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Brain Drain: Should I go back to my home country?
Posted On : Aug 16, 2016

debería retornar a mi país?

This is a taboo subject: After finishing my postgraduate degree, should I go back to my home country?

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No, the best thing for you and your home country is that you stay abroad for a few years, working on a post doctorate and later working in your field.`

Remember this definition of insanity: doing the same thing while expecting a different result. Not a good idea.


The reality in the developed world is that the highest-ranking institutions on the world scale of academic performance, even when hiring professors with stellar resumes, offer them world-class incentive packages and orientation to maximize the possibility of success for both.

You know that in your country, not even the most important university, government institutions, or large company will be able to give you the support you need to be productive. Furthermore, the authorities of such organizations will have absurd expectations regarding your productivity, although in some cases the situation could be worse; that is, that they would have no expectation at all.

Let’s look at an example to clarify this point. Dr. Giselle Sandi is the Director of Mentor Programs for young researchers at Rush University in Chicago. Her experience as mentor to new PhDs began at Argonne National Laboratory, when she codirected 11 doctoral and 4 master’s in chemistry students from the Illinois Institute of Technology, where she was also adjunct professor in the school of chemical engineering. Later, she was in charge of the post doctorate program at Argonne for several years. Dr. Sandi was a researcher at Argonne National Laboratory for 20 years, during which time she obtained numerous awards, made more than one hundred publications in refereed journals, and obtained multiple grants, mainly from government agencies.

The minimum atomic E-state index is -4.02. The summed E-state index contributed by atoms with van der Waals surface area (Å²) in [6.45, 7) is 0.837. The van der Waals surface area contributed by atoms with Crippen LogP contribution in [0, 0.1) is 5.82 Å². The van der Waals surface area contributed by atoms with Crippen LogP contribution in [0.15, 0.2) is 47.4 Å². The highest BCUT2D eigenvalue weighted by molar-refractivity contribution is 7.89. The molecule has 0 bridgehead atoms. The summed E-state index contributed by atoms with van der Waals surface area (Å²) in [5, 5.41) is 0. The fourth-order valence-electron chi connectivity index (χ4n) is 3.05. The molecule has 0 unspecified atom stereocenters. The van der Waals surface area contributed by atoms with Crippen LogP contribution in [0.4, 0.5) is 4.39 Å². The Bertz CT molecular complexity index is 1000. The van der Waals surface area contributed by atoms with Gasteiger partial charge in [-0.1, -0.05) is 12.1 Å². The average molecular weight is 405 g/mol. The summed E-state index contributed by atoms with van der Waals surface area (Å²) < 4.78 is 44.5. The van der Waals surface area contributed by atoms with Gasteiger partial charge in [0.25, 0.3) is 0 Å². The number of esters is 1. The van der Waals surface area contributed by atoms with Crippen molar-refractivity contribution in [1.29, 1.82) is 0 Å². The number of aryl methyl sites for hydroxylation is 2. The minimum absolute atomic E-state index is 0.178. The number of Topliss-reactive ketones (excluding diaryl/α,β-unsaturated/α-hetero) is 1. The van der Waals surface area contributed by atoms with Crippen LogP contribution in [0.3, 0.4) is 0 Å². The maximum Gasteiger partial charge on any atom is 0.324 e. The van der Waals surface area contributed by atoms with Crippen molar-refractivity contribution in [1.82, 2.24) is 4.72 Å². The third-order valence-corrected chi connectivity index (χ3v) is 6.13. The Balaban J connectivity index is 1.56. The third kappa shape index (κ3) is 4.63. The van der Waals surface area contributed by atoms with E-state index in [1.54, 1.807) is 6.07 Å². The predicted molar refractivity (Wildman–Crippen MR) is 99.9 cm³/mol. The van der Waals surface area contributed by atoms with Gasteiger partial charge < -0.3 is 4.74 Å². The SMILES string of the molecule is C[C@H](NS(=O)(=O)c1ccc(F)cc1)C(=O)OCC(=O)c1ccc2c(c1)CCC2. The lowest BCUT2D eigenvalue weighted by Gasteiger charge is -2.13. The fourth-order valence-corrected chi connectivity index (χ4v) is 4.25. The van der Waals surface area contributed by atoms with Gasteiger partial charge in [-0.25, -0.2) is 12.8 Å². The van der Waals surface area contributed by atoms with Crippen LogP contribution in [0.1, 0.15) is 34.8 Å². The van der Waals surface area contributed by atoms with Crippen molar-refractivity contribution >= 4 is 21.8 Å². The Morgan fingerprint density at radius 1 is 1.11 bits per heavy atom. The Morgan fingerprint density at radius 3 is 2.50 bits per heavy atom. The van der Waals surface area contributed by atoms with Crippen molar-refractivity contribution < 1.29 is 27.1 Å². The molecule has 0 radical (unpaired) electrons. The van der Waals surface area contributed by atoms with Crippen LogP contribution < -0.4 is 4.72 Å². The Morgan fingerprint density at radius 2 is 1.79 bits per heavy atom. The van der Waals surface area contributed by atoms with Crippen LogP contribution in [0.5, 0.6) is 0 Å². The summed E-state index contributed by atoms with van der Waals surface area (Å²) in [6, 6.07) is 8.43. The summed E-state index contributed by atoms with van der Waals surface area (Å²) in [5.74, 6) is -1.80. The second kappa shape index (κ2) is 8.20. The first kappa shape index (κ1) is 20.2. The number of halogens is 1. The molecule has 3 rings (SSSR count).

Because of this, she already had ample experience in the process of proposing research projects, obtaining funds, directing students, publishing, and leading. People of this caliber are the ones who mentor new PhDs at schools such as Rush University; even though these PhDs are graduates of the best universities, such as Harvard, MIT, Caltech, etc.

So, ask yourself:

Who will support you so that you can develop a successful career, according to international standards, when you return to your country?

The reality is that upon returning to their home university the graduates do not find a program with mentors who are trained to polish the skills of those who acquired a doctorate and to continue refining their abilities, especially emotional abilities; and, most of all, to assist in the search for financing from outside their institution. This should be no surprise considering the custom of recycling the same graduates. And to top it off, since there are few professors with doctorates who do research, there is not a stimulating environment.

The PhD comes to teach us, not to learn, right? Wrong! This new PhD, fresh from the oven, still needs training, because the world of PhDs is very sophisticated and competitive. IQ is just one of the variables which affect success, and may not be the most important, especially in a world with many intelligent people.

Under any circumstance, it is essential that recent graduates with advanced degrees do a post doctorate or an internship, or work for a private company in the host country or another developed country for a few years. It’s not until then that these professionals will truly be prepared to face the challenges that await them upon returning to their home countries and to make a significant contribution to their country’s progress.

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